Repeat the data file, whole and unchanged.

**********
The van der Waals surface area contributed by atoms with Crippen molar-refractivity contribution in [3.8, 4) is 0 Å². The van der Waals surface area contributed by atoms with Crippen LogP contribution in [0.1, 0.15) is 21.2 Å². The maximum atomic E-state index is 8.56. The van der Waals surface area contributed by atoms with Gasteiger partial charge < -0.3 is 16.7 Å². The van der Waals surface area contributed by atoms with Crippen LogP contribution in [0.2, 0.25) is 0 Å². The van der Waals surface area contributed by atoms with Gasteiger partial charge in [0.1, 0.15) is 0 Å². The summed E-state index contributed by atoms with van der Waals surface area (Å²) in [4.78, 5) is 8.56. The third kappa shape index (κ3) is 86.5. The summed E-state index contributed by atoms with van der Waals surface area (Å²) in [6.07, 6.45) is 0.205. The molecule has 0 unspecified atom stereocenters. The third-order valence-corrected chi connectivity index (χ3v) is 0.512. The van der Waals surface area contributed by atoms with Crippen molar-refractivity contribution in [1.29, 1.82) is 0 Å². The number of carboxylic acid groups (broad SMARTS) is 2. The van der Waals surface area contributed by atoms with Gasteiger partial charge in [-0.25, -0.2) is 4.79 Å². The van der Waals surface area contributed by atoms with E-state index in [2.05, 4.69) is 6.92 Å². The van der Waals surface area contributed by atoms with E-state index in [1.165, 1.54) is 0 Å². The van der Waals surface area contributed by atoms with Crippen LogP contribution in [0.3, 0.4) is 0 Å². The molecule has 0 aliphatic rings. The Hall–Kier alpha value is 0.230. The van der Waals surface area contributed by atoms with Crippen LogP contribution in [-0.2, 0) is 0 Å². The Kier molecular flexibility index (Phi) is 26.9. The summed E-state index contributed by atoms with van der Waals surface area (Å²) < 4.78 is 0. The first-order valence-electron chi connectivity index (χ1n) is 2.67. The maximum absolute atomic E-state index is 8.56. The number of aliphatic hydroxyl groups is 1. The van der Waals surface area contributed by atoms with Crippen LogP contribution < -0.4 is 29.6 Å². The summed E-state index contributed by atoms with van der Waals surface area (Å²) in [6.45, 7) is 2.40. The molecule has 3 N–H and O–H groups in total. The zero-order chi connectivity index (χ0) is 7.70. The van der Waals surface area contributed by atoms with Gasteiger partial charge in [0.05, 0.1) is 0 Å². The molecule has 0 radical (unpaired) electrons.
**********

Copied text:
The van der Waals surface area contributed by atoms with Crippen molar-refractivity contribution in [3.8, 4) is 0 Å². The van der Waals surface area contributed by atoms with Crippen LogP contribution in [0.1, 0.15) is 21.2 Å². The maximum atomic E-state index is 8.56. The van der Waals surface area contributed by atoms with Gasteiger partial charge < -0.3 is 16.7 Å². The van der Waals surface area contributed by atoms with Crippen LogP contribution in [0.2, 0.25) is 0 Å². The van der Waals surface area contributed by atoms with Gasteiger partial charge in [0.1, 0.15) is 0 Å². The summed E-state index contributed by atoms with van der Waals surface area (Å²) in [4.78, 5) is 8.56. The third kappa shape index (κ3) is 86.5. The summed E-state index contributed by atoms with van der Waals surface area (Å²) in [6.07, 6.45) is 0.205. The molecule has 0 unspecified atom stereocenters. The third-order valence-corrected chi connectivity index (χ3v) is 0.512. The van der Waals surface area contributed by atoms with Crippen molar-refractivity contribution in [1.29, 1.82) is 0 Å². The number of carboxylic acid groups (broad SMARTS) is 2. The van der Waals surface area contributed by atoms with Gasteiger partial charge in [-0.25, -0.2) is 4.79 Å². The van der Waals surface area contributed by atoms with E-state index in [2.05, 4.69) is 6.92 Å². The van der Waals surface area contributed by atoms with E-state index in [1.165, 1.54) is 0 Å². The van der Waals surface area contributed by atoms with Crippen LogP contribution in [0.3, 0.4) is 0 Å². The molecule has 0 aliphatic rings. The Hall–Kier alpha value is 0.230. The van der Waals surface area contributed by atoms with Crippen LogP contribution in [-0.2, 0) is 0 Å². The Kier molecular flexibility index (Phi) is 26.9. The summed E-state index contributed by atoms with van der Waals surface area (Å²) < 4.78 is 0. The first-order valence-electron chi connectivity index (χ1n) is 2.67. The maximum absolute atomic E-state index is 8.56. The number of aliphatic hydroxyl groups is 1. The van der Waals surface area contributed by atoms with Crippen LogP contribution < -0.4 is 29.6 Å². The summed E-state index contributed by atoms with van der Waals surface area (Å²) in [6.45, 7) is 2.40. The molecule has 3 N–H and O–H groups in total. The zero-order chi connectivity index (χ0) is 7.70. The van der Waals surface area contributed by atoms with Gasteiger partial charge in [0.05, 0.1) is 0 Å². The molecule has 0 radical (unpaired) electrons.